Five days after the start of orientation and two days after the start of the camp session, a teenage staff member fell ill and left camp; the next day that person was confirmed to have Covid-19. Officials began sending campers home that day and closed the camp three days later.   

The Georgia Department of Health was notified and began its investigation the day after the first teenage staffer fell ill. 

Here's what the tests results found:

  • All in all, test results were available for 344 (58%) attendees; among these, 260 (76%) were positive.
  • At least 44% — 260 of 597 — got infected, although the researchers say not everyone was tested so the rate could be even higher.
  • In the different age groups, 51% among those age 6-10 years, 44% among those age 11-17 years, and 33% among those aged 18-21 years tested positive. 
  • The attack rate increased with increasing length of time spent at the camp, with staff members having the highest attack rate at 56%. 

“These findings demonstrate that SARS-CoV-2 spread efficiently in a youth-centric overnight setting, resulting in high attack rates among persons in all age groups, despite efforts by camp officials to implement most recommended strategies to prevent transmission,” the study authors wrote.

2:00 p.m. ET, July 31, 2020

Record number of new Covid-19 cases reported to WHO in last 24 hours

From CNN's Ben Tinker

A health worker takes a blood sample from a resident at a coronavirus rapid testing center on July 30 in Hanoi, Vietnam.
A health worker takes a blood sample from a resident at a coronavirus rapid testing center on July 30 in Hanoi, Vietnam. Nhac Nguyen/AFP/Getty Images

There were 292,527 new Covid-19 cases reported to the World Health Organization in the last 24 hours, according to a situation report published Friday. The total number of cases that have been reported to WHO from around the globe is now 17,106,007.

The rise in newly reported cases sets another record for cases reported to WHO within a 24-hour period. The previous record was set last Friday, July 24, when 284,196 new cases of Covid-19.

Today's report also noted there were 6,812 additional Covid-19 deaths reported to WHO in the past 24 hours, bringing the total number of deaths worldwide to 668,910. 


1:25 p.m. ET, July 31, 2020

Peru extends state of emergency and localized quarantine measures until August 31

From CNN’s Tim Lister

Residents await the results of a rapid test during a house-to-house coronavirus testing drive on July 21 in Lima, Peru.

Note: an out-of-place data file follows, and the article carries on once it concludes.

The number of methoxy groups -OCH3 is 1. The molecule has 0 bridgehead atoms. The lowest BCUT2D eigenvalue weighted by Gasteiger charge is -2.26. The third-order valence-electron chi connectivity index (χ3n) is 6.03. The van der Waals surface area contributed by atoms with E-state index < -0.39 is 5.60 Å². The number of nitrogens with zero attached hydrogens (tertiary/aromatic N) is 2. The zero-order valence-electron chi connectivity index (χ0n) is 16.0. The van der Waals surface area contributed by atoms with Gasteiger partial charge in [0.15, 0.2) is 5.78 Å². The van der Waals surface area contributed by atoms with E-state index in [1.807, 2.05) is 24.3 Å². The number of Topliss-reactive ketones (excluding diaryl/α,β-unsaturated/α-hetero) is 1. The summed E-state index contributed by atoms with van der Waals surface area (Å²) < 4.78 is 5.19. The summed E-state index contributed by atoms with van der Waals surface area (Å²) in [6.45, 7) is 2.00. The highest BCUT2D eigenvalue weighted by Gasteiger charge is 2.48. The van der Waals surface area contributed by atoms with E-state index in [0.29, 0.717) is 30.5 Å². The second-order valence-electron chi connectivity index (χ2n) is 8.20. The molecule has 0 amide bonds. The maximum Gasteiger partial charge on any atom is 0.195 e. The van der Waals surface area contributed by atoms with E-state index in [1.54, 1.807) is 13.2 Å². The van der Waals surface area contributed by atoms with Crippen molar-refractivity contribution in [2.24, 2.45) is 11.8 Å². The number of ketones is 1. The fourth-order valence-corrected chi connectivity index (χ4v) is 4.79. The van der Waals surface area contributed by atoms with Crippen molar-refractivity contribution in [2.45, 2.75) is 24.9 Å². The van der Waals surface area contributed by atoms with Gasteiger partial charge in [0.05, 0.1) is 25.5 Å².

Residents await the results of a rapid test during a house-to-house coronavirus testing drive on July 21 in Lima, Peru. Raul Sifuentes/Getty Images

Peru will extend its state of emergency and localized quarantine measures for another month as the number of coronavirus infections continues to rise.

Carlos Lozada, the minister of housing, construction and sanitation, told TVPeru on Friday that the Council of Ministers had made the decision after receiving the latest epidemiological data, which had shown an increase in the level of infections in some regions.

Lozada said the regions of Arequipa, Puno, Tacna and Cusco are places where Covid-19 infections were rising. 

"Some provinces in these regions are likely to be incorporated into the targeted quarantine, given the level of contagion that these regions have been presenting," Lozada said, according to the state-news agency Andina.

On Thursday, Defense Minister Walter Martos Ruiz said the curfew should continue because of the risk of "night activities," which he said could spread the virus. Martos warned that if the restrictions were lifted, many young people would attend discos, bars and other entertainment centers, Andina reported.

As of Friday afternoon, Peru reported at least 407,492 cases and 19,021 deaths, according to the health ministry.

1:43 p.m. ET, July 31, 2020

Illinois reports nearly 2,000 Covid-19 cases in 24-hour period

From CNN’s Brad Parks and Kay Jones

Workers check in residents at a mobile Covid-19 testing site set up in the Austin neighborhood of Chicago, Illinois, on June 23.
Workers check in residents at a mobile Covid-19 testing site set up in the Austin neighborhood of Chicago, Illinois, on June 23. Scott Olson/Getty Images

Illinois Department of Public Health reported 1,941 new Covid-19 cases over the past 24 hours, bringing the state’s total number of cases to 178,837.

The public health agency also reported 21 new deaths for a total of 7,495. Nearly 2.7 million people have been tested in the state, and the positivity rate for the past seven days is at 3.9%, according to a news release.

As CNN reported on Thursday, Gov. J.B. Pritzker said in a news conference that the state could be headed to a “reversal” of its reopening plan if positive cases continue to rise.

Note: These numbers were released by the Illinois Department of Public Health and may not line up exactly in real time with CNN’s database drawn from Johns Hopkins University and the Covid Tracking Project.